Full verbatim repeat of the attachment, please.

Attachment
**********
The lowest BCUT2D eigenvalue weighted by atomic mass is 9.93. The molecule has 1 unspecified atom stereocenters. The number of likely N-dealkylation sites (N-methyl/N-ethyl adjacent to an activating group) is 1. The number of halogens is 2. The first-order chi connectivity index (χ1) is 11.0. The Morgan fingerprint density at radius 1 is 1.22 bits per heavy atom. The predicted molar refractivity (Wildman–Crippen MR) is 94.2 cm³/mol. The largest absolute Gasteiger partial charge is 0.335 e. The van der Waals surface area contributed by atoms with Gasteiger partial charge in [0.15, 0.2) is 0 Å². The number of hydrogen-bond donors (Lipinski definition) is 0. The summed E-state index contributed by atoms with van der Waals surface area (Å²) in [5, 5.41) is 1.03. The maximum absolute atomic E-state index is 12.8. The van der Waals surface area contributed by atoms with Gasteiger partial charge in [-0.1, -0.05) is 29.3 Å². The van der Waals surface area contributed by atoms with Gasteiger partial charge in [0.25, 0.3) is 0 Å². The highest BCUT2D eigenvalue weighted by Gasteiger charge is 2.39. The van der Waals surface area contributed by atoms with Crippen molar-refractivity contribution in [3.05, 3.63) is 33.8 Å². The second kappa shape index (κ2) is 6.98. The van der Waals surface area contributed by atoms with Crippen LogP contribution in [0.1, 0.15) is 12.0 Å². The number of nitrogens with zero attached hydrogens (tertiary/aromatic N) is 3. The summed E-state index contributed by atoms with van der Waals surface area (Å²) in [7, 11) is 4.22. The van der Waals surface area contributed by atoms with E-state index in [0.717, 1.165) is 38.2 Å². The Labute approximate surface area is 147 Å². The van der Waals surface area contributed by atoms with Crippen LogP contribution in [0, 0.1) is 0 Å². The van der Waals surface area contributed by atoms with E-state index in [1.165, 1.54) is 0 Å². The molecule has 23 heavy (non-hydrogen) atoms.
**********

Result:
The lowest BCUT2D eigenvalue weighted by atomic mass is 9.93. The molecule has 1 unspecified atom stereocenters. The number of likely N-dealkylation sites (N-methyl/N-ethyl adjacent to an activating group) is 1. The number of halogens is 2. The first-order chi connectivity index (χ1) is 11.0. The Morgan fingerprint density at radius 1 is 1.22 bits per heavy atom. The predicted molar refractivity (Wildman–Crippen MR) is 94.2 cm³/mol. The largest absolute Gasteiger partial charge is 0.335 e. The van der Waals surface area contributed by atoms with Gasteiger partial charge in [0.15, 0.2) is 0 Å². The number of hydrogen-bond donors (Lipinski definition) is 0. The summed E-state index contributed by atoms with van der Waals surface area (Å²) in [5, 5.41) is 1.03. The maximum absolute atomic E-state index is 12.8. The van der Waals surface area contributed by atoms with Gasteiger partial charge in [-0.1, -0.05) is 29.3 Å². The van der Waals surface area contributed by atoms with Gasteiger partial charge in [0.25, 0.3) is 0 Å². The highest BCUT2D eigenvalue weighted by Gasteiger charge is 2.39. The van der Waals surface area contributed by atoms with Crippen molar-refractivity contribution in [3.05, 3.63) is 33.8 Å². The second kappa shape index (κ2) is 6.98. The van der Waals surface area contributed by atoms with Crippen LogP contribution in [0.1, 0.15) is 12.0 Å². The number of nitrogens with zero attached hydrogens (tertiary/aromatic N) is 3. The summed E-state index contributed by atoms with van der Waals surface area (Å²) in [7, 11) is 4.22. The van der Waals surface area contributed by atoms with E-state index in [0.717, 1.165) is 38.2 Å². The Labute approximate surface area is 147 Å². The van der Waals surface area contributed by atoms with Crippen LogP contribution in [0, 0.1) is 0 Å². The van der Waals surface area contributed by atoms with E-state index in [1.165, 1.54) is 0 Å². The molecule has 23 heavy (non-hydrogen) atoms.